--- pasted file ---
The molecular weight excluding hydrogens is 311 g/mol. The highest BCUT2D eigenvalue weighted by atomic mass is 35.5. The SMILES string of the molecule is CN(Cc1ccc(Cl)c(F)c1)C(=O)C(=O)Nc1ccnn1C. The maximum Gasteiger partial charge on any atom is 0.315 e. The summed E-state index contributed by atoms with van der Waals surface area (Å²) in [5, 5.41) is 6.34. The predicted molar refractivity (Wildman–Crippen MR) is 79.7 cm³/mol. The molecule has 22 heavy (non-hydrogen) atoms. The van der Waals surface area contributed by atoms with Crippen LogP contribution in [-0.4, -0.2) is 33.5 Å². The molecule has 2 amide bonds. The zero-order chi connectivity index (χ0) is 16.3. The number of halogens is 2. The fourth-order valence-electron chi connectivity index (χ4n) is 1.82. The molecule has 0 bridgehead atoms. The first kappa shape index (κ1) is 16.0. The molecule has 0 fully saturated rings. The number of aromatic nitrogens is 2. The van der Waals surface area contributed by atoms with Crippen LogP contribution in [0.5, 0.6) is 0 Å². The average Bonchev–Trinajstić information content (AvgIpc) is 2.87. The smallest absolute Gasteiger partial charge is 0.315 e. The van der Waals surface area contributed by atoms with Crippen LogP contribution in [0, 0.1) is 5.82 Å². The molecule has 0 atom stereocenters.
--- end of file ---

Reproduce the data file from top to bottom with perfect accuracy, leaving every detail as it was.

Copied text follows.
The molecular weight excluding hydrogens is 311 g/mol. The highest BCUT2D eigenvalue weighted by atomic mass is 35.5. The SMILES string of the molecule is CN(Cc1ccc(Cl)c(F)c1)C(=O)C(=O)Nc1ccnn1C. The maximum Gasteiger partial charge on any atom is 0.315 e. The summed E-state index contributed by atoms with van der Waals surface area (Å²) in [5, 5.41) is 6.34. The predicted molar refractivity (Wildman–Crippen MR) is 79.7 cm³/mol. The molecule has 22 heavy (non-hydrogen) atoms. The van der Waals surface area contributed by atoms with Crippen LogP contribution in [-0.4, -0.2) is 33.5 Å². The molecule has 2 amide bonds. The zero-order chi connectivity index (χ0) is 16.3. The number of halogens is 2. The fourth-order valence-electron chi connectivity index (χ4n) is 1.82. The molecule has 0 bridgehead atoms. The first kappa shape index (κ1) is 16.0. The molecule has 0 fully saturated rings. The number of aromatic nitrogens is 2. The van der Waals surface area contributed by atoms with Crippen LogP contribution in [0.5, 0.6) is 0 Å². The average Bonchev–Trinajstić information content (AvgIpc) is 2.87. The smallest absolute Gasteiger partial charge is 0.315 e. The van der Waals surface area contributed by atoms with Crippen LogP contribution in [0, 0.1) is 5.82 Å². The molecule has 0 atom stereocenters.